Additionally, we also calculated the differences in the coverage of tumors from real patient models between correct vessel geometry and not taking the vessels into account at all. The workflow for these calculations was the same as described above, with the difference that in the first step instead of introducing an error in vessel geometry the vessels were simply excluded from the model.

Ethics statement

The two patients whose medical images were used in the experiments were a part of a clinical study “Treatment of Liver Metastases with Electrochemotherapy (ECTJ)” (EudraCt no. 2008-008290- 54, registered at Clinicaltrials.gov no. NCT01264952). The study was prospective, phase I/II, conducted at the Institute of Oncology Ljubljana, Ljubljana, Slovenia. Regulatory approvals from the Institutional board, as well as from the Medical Ethics Committee of the Republic of Slovenia were obtained, under following document numbers: KME 45/09/08, 108/10/12, and 46/12/13. Written consents of the patients were obtained. The patients included in the clinical study were treated according to the principles expressed in the Declaration of Helsinki.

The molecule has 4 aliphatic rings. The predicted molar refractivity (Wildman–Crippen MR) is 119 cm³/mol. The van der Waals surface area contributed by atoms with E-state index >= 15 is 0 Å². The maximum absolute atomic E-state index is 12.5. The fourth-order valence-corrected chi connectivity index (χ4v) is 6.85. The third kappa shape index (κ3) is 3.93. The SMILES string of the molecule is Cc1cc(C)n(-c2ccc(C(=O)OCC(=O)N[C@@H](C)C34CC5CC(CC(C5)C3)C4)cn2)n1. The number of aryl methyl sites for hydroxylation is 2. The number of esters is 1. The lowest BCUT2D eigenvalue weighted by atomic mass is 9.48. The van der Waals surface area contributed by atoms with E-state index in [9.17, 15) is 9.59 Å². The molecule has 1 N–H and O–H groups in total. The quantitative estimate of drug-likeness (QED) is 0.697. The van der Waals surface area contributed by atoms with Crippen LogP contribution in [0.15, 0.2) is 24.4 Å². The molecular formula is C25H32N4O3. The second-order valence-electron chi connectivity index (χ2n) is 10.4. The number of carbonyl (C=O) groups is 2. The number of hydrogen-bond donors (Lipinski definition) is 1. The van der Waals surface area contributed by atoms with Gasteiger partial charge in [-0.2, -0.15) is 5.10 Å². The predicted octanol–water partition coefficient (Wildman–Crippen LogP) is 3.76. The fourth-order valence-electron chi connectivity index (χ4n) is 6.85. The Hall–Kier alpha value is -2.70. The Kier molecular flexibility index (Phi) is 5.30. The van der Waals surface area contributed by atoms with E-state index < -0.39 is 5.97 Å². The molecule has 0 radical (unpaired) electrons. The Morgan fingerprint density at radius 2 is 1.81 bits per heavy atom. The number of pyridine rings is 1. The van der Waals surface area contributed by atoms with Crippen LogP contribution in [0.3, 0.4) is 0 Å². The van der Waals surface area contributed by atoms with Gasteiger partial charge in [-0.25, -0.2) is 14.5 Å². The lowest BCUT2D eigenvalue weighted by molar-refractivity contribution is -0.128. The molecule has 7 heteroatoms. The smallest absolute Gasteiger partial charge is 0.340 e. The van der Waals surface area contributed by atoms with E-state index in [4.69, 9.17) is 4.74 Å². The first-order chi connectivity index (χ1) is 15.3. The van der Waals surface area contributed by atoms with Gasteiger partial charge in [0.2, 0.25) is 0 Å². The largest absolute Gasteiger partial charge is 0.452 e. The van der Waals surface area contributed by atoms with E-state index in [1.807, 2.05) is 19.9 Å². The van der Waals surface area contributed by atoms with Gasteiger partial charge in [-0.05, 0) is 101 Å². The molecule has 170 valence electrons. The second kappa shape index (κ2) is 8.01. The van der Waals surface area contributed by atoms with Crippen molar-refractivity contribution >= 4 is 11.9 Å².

Results

Simplified model

The first step of the studies performed on the simplified model, optimization of the model without the vessels, gave optimal values of voltages. The positions of the electrodes were not optimized. The obtained voltages are presented in Table 3 for each individual combination of tumor size, treatment type and electrode number.

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Table 3. Optimal voltages for a model without the vessel, per tumor size, treatment type and electrode number.

https://doi.org/10.1371/journal.pone.0125591.t003